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Paranoia About Politicians: Is There A Down Side?

By Victor Schwartzman  
September 30, 2013

Dean Mayo Moran of the University of Toronto has been appointed the new Independent Reviewer on how the Government has done implementing AODA.  Justice has finally been served! 

Or has justice been served up, medium rare?  After all, no matter what recommendations she may make, the fate of Dean Moran’s eventual report is in the hands of the politicians both Government politicians and those parties in opposition and those parties who would like to be opposition and then graduate to Government. 

Community advocates’ pressure over years culminated in the AODA legislation in 2005, which built on earlier legislation.  Along the way, advocates were supported by politicians of all stripes, mostly yellow.  As the apparently nearly impossible goal was hard enough of having AODA legislation written and proclaimed, advocates did not pressure politicians for much reality.  Now reality is here and it ain’t great.  

The politicians appeared to create a time and energy consuming consultation process throughout the AODA story, leading to AODA existing mostly on paper only.  Should we be angry about the politicians’ actions or lack thereof?  Yes!  Based on the AODA experience, should advocates and, for that matter, Dean Moran be paranoid about politicians? 

Paranoid is an ugly word.  It implies the concerns are wildly unreasonable, invented even.  That the problem is the person expressing the concerns.  Is it paranoid to not trust politicians?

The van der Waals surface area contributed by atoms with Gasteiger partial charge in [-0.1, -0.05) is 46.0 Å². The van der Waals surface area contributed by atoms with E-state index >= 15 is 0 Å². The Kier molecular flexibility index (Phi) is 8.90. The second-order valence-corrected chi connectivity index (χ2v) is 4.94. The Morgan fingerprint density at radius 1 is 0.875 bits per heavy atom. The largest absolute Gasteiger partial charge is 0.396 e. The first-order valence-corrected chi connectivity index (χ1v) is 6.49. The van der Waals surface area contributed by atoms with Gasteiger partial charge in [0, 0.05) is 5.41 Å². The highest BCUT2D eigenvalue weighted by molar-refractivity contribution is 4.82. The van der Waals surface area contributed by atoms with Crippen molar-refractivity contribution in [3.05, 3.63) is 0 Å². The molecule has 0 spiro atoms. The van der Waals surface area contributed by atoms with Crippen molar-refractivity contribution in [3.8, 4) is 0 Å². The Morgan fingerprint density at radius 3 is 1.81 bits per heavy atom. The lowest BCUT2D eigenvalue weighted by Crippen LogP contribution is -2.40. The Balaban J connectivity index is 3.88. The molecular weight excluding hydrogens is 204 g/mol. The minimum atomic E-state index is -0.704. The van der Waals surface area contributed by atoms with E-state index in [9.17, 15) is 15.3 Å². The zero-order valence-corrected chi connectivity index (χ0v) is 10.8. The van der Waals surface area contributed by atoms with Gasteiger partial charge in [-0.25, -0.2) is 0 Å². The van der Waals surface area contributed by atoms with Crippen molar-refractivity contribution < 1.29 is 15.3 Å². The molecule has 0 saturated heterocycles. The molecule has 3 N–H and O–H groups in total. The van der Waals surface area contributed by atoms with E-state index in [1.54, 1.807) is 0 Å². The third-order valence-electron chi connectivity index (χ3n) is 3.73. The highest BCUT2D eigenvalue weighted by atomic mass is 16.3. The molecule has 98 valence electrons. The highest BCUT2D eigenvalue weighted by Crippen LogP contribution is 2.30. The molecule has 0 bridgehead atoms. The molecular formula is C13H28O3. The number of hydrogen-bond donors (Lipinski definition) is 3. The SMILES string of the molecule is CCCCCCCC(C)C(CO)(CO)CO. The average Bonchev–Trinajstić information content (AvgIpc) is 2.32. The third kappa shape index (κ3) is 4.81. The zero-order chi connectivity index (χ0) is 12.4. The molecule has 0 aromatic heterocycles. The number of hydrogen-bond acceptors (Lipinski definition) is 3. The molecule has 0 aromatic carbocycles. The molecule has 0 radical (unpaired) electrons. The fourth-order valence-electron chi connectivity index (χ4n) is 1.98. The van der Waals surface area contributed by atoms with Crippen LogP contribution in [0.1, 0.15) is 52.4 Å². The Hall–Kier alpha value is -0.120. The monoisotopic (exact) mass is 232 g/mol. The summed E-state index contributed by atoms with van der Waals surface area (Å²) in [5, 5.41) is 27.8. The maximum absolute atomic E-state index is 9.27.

Scholars and drop-outs both agree that there is nothing new in not trusting politicians. 

Shakespeare wrote about it, going farther back so probably did Aristotle and, for that matter, a cave was found in France where a Neanderthal had drawn pictures of untrustworthy politicians. 

It is to the advocates’ credit that they were trusting.  They are trusting, they just want the best for everyone, and I wish I had a camera to take a photo of them right now! 

Advocates should not be criticized for AODA’s stagnation. Nor, for that matter, should politicians be criticized.  To criticize anyone
is unCanadian.

Yet the 2025 deadline for full accessibility in Ontario is now closer by a decade.  So rather than criticize, we offer the following suggestions when
pressing for politicians to implement AODA effectively.  These suggestions are useful for more than advocates or Dean Moran.  The suggestions are also useful for lobbyists.     

Top Ten Warning Signs From A Politician   

10. Commits to live up to promises.  Hahahahahaha gag gag!  Just thought we should start off with a laugh.  Thinking about this can cause a belly ache.  Promises are great.  And cheap.  Always be sure and get some.  But promises often become reality after relentless pressure.

9. Won’t give a deadline.  A politician can promise you the moon.  Assuming you had the room in your backyard for the moon, the question is when will the promise be kept?  You need a deadline.  Any commitment without a firm deadline for the politician giving you the moon is yanking your chain.